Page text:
Cover of hardback Book-of-the-Month Club edition
|Author||Samuel Hopkins Adams|
|Genre||Folklore, Historical fiction, Reminiscence|
|Publisher||Random House, Inc.|
|Media type||Print (Hardcover)|
Grandfather Stories is a book of 23 historical tales by journalist and novelist Samuel Hopkins Adams. Three were originally published in Woman's Day and 15 in The New Yorker. Most of the stories take place in upper New York State, along the Erie Canal. Those stories told by his grandfather occur in the 1820s; others, when Adams was a boy in the 1870s and 1880s. Adams does not state how much of the tales is fact and how much is fiction; some are clearly his own memoirs, others are historical fiction, and still others seem to be a reconstruction of his grandfather's life experiences.
On the book's publication, the New York Times reviewer, Carl Carmer raved, "Few recent presentations of the national past—fictional or factual—carry so much detailed background, authentic, feeling atmosphere and engaging charm." 
A distinctive feature of the book is Adams's liberal use of his grandfather's archaic vocabulary and phrasings. "He has...the ability to bring obsolete words back to us with all their old life and vigor." The book has been referenced by scholars of American speech  and as a primary source in historical research on the early days of the Erie Canal.
Most of the sketches begin with the young Adams and his cousins sitting uncomfortably in their grandfather's parlor in Rochester, New York, hoping to distract him into telling a story instead of improving their morals. Myron Adams had had a colorful youth; in the early 1820s, his father won a contract to dig a section of the Erie Canal. As a result, he became an insider among canal folk. He was a well-respected businessman in the region: as such, he traveled frequently through upstate New York. Among his adventures, he was selected as judge for a pie-eating contest, watched the daredevil Sam Patch jump to his death from Rochester's High Falls, charmed the visiting English feminist Frances Wright, helped a runaway slave escape to Canada, and was present, Adams maintains, at the very first preview of the motion picture.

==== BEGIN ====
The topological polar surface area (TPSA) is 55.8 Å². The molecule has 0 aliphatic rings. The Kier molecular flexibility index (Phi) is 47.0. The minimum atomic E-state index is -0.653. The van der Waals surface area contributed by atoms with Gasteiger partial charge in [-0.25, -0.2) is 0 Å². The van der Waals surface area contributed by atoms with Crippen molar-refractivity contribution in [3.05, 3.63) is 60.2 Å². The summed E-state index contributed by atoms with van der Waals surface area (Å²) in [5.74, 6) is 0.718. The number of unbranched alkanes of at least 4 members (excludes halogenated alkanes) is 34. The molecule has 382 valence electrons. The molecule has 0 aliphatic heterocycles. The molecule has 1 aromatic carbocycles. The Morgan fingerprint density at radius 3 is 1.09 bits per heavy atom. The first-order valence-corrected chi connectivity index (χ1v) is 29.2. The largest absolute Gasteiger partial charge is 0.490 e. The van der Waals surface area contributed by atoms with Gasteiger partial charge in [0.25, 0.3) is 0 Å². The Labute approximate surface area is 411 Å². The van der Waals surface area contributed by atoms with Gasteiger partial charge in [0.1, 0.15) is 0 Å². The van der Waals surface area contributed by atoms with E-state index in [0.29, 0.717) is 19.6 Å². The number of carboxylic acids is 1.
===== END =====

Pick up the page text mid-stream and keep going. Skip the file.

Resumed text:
The tales are nuggets of social history: among them, New Year customs in Rochester's elite "ruffleshirt" Third Ward, early professional baseball in Rochester, the corrupt matches that killed off professional rowing, and the invention of the detachable shirt collar in Troy, New York. Adams describes his meeting as a boy with the abolitionist and slave-rescuer Harriet Tubman, who was helped by his family after she settled in nearby Auburn.
- Carmer, Carl. When a Bronx cheer was a gardaloo. New York Times, Jul 24, 1955, p. BR1. Available through ProQuest.
- Cassidy, Frederic G. The Intensive Prefix Ker-, American Speech, 58:4 (Winter, 1983), pp. 291-302.
- Bibliography, American Speech, 30:4 (Dec., 1955), pp. 289-294
- Carp, Roger E. The Limits of Reform: Labor and Discipline on the Erie Canal. Journal of the Early Republic, 10:2 (Summer, 1990), pp. 191-219. Available through JSTOR.
- Walters Jr., Raymond. Navigating a holiday trip by the book. New York Times, May 17, 1959, p. XX13. Available through ProQuest.
- Hudson, Arthur Palmer. Review of Low Bridge! Folklore and the Erie Canal by Lionel D. Wyld. American Literature, 36:1 (Mar., 1964), pp. 111–113.
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